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Sunday, 23 October 2016


Saakashvili – Gimpu: publicity of no use to pug-dogs

2010-08-17 13:20

6679.jpegInterim president of Moldavia Mihai Gimpu, now on a visit to Georgia, has already called his Georgian counterpart "a friend who helped me in a difficult moment". However, Gimpu and Saakashvili are both going through difficult times. That makes one suspect that  their friendship is not the result of brotherly love but a way to spite Russia. They look like brothers in misfortune.


"I'm thanking President of Georgia and the Georgian delegation for the help provided to our country in a time of distress", - Mihai Gimpu expatiated in compliments. - We have a proverb that says "a friend indeed is a friend in need". Our government and our people now can tell friends from those who are not".

The hint is obvious, I guess. Now Georgia and Moldavia are facing similar problems. For the former it's Abkhazia and South Ossetia, for the latter it's Transdniestria. Both post-Soviet republics are in a pitiful economic condition with Saakashvili having lost an enormous market by seceding from the CIS, exactly what looms before Gimpu: Moscow is no more satisfied with the quality of Moldavian wine.

"My enemy's enemy is my friend" is the principle that unites Saakashvili and Gimpu, apparently. Though what else can be expected from the Moldavian politician who welcomed creation of a committee of historians to evaluate the "damage" the "Soviet occupation" did to Moldavia and charging Russia USD 27 billion? This is not all. Gimpu believes that "his country" Romania (a big question mark should be placed here) lost the Great Patriotic War. The first thing that comes back into memory is the War Heroes' Glory Memorial demolished in Kutaisi, doesn't it?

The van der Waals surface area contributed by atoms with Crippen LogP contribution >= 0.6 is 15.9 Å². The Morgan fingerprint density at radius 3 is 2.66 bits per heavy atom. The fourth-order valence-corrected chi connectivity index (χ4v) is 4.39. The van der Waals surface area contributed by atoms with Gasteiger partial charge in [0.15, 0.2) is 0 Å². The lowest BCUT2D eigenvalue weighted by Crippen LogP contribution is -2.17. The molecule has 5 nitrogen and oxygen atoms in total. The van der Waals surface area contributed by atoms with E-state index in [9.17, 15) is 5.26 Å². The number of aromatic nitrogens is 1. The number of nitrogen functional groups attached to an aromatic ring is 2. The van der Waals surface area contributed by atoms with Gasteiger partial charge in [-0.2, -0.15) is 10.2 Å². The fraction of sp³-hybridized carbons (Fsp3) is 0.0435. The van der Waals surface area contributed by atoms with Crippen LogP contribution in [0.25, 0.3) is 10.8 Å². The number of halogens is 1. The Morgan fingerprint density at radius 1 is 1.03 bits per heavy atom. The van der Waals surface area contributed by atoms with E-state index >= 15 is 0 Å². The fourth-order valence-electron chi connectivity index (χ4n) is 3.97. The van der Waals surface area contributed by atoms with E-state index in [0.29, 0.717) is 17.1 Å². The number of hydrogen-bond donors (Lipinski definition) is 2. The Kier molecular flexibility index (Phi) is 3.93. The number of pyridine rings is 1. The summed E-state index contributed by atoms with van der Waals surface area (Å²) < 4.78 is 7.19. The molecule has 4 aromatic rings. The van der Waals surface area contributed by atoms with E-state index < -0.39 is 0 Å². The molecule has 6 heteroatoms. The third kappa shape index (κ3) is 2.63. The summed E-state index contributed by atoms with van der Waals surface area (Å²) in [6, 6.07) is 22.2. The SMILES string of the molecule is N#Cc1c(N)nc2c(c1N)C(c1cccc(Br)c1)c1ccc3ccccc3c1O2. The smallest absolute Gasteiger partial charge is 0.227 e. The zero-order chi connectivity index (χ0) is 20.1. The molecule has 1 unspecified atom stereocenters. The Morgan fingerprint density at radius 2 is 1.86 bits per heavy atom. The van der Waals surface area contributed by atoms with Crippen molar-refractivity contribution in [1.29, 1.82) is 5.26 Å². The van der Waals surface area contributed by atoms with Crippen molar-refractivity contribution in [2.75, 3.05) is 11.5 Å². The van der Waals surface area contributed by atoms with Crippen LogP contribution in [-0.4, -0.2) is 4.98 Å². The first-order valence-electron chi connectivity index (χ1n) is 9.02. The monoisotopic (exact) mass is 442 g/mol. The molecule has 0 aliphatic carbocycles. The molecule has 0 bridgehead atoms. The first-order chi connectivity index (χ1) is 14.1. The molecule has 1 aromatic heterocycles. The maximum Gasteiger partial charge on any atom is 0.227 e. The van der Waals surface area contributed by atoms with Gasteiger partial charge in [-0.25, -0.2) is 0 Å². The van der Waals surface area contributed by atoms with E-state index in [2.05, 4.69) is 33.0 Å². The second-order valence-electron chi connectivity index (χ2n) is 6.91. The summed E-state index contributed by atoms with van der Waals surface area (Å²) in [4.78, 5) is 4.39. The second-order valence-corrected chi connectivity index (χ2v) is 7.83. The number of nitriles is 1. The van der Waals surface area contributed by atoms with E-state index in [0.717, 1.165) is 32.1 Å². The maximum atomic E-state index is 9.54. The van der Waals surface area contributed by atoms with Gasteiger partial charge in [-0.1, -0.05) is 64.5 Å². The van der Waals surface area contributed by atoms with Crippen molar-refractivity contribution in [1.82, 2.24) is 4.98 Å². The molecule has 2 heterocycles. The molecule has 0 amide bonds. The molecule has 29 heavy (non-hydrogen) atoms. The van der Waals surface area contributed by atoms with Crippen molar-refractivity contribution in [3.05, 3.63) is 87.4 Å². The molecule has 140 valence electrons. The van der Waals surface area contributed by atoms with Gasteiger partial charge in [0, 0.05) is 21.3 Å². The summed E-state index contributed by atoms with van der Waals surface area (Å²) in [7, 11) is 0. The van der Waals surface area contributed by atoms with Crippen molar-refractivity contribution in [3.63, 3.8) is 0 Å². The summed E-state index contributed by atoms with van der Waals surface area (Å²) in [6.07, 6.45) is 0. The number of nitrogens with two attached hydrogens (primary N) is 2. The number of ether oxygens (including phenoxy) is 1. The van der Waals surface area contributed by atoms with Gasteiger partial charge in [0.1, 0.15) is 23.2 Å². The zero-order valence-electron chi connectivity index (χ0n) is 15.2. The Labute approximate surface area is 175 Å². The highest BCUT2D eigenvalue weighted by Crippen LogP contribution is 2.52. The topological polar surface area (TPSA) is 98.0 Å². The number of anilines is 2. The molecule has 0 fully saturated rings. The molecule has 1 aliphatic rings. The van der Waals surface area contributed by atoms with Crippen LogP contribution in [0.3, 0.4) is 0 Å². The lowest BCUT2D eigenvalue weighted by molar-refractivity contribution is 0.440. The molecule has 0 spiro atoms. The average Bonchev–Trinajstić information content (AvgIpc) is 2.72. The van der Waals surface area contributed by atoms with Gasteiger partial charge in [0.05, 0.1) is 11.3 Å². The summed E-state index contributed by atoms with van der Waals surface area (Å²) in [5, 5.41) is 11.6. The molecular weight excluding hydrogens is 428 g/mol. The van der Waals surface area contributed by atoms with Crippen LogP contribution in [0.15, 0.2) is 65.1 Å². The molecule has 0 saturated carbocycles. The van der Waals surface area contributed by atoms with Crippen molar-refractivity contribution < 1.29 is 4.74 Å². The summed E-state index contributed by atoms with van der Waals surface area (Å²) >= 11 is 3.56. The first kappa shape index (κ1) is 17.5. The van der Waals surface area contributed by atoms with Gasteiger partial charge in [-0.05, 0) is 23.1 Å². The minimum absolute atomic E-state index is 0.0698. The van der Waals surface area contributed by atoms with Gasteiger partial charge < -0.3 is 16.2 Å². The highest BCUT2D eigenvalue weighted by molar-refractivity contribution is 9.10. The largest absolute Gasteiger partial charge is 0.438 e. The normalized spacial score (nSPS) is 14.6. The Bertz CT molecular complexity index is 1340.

Well, that makes the alliance of the two leaders, their speeches and actions still more curious to follow. For the time being Saakashvili and Gimpu have agreed to cooperate in international organizations, carry out joint economic projects and solve "regional security" issues. How feasible will the above be to the Georgian and Transdniestrian leaders? This is what GeorgiaTimes correspondent discussed with Valery Khomyakov, National Security Council director general.

According to the expert, the alliance will hardly be of any effect. Even if it takes shape it will have no serious political strength throughout the post-Soviet space. "Quasi-president" Gimpu in Moldavia with quite dubious legitimacy and Saakashvili in Georgia look simply ridiculous, - Khomyakov notes. - It's no use mentioning the economic strength of these small countries. Mr.

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